We use cookies to make this site simpler. Find out more about cookies

What will the warehouse of the future look like?

Industry views | 16 March 2018


By Andrew Hoyle, Head of Automation

The warehouse of today is already a partnership of human and machine. Automation and robots have replaced some of the traditionally labour-intensive roles within this environment. This partnership, which removes a requirement for people to perform time-consuming and monotonous tasks, frees up time to complete other fulfilling and value-adding roles.

With the growth of eCommerce and the demands it places on the supply network, companies are seeing warehouse automation as a tool to efficiently meet these changing demands and facilitate growth, but also in some cases, as a necessary step to survive.

As the supply chain evolves to meet eCommerce expectations of speed and cost, new technologies will continue to be deployed within the warehouse. These new technologies, such as Augmented Reality (AR), robots and drones, are designed to make people more efficient, not replace them.

So, if we already see automation within the warehouse, what can we expect to see from the warehouse of the future? In the near-term, a steady increase in automation can be expected. As new warehouses are built with eFulfilment front of mind, automation will play a pivotal role in optimising these operations. For example, loading and unloading, which was traditionally a highly labour-intensive task placing considerable physical demands on people, can now be completed by automation. And picking, which was once a slow paper-based process, can now be completed by pickers wearing AR devices directing them through the warehouse using the most efficient route.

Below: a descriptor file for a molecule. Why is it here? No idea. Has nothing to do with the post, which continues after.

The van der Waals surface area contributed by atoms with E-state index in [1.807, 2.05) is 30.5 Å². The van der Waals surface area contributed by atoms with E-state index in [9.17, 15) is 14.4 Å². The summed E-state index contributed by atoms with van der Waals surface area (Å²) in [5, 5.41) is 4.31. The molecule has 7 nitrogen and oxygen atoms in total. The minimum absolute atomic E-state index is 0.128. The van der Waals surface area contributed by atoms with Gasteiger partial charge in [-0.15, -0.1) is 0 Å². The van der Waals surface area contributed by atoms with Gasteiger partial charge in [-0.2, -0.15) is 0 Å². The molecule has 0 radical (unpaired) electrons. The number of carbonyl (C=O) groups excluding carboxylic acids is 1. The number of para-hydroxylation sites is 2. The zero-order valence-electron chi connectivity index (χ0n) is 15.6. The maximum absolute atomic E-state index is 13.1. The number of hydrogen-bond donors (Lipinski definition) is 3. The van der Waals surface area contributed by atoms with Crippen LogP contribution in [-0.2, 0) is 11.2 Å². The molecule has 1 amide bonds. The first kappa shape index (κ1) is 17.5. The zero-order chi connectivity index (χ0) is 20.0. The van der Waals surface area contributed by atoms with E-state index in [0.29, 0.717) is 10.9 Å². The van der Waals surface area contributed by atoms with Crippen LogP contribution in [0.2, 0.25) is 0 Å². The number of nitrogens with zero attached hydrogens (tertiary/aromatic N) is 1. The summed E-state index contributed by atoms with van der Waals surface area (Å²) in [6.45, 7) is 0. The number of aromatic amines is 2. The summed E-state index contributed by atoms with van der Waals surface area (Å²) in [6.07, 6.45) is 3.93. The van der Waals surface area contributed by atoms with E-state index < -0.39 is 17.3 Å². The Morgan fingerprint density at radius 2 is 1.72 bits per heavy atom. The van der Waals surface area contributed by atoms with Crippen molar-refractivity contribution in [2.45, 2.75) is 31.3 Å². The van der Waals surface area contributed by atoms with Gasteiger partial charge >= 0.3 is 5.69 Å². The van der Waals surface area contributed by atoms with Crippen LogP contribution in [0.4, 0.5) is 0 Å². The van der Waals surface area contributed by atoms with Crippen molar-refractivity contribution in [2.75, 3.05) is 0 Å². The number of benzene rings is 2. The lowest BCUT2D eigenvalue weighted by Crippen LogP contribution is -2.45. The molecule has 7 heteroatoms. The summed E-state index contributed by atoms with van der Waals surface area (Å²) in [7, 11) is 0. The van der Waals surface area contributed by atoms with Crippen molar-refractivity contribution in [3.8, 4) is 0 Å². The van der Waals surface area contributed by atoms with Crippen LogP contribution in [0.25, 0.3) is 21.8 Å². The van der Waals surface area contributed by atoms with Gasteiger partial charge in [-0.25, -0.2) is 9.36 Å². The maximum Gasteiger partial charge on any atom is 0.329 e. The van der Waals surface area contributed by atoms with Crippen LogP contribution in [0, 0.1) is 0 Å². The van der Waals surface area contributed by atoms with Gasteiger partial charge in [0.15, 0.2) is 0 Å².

The idea held by some, that humans will be entirely replaced by robots in the supply chain, is very unlikely. And for several reasons. Most notably, machines are fantastically efficient at doing the job their built for. But their limitation is that they can only perform this one role for which they are designed. Humans, on the other hand, are extremely versatile and can turn their hand to a vast number of roles with ease. Using technology to enhance the natural ability and versatility of people is a far more efficient way to optimise operations.

It is this partnership of people and technology which we are likely see grow and develop within optimise warehouse operations. In Chapter 6 of the Wincanton Guide to the Digitised Supply Chain we discuss how the role of automation and robotics has evolved. We also look at how this trend will continue and which technologies are most likely to be deployed and provide real added value in the warehouse environment.

Read chapter 6, ‘Optimising Inside’, here.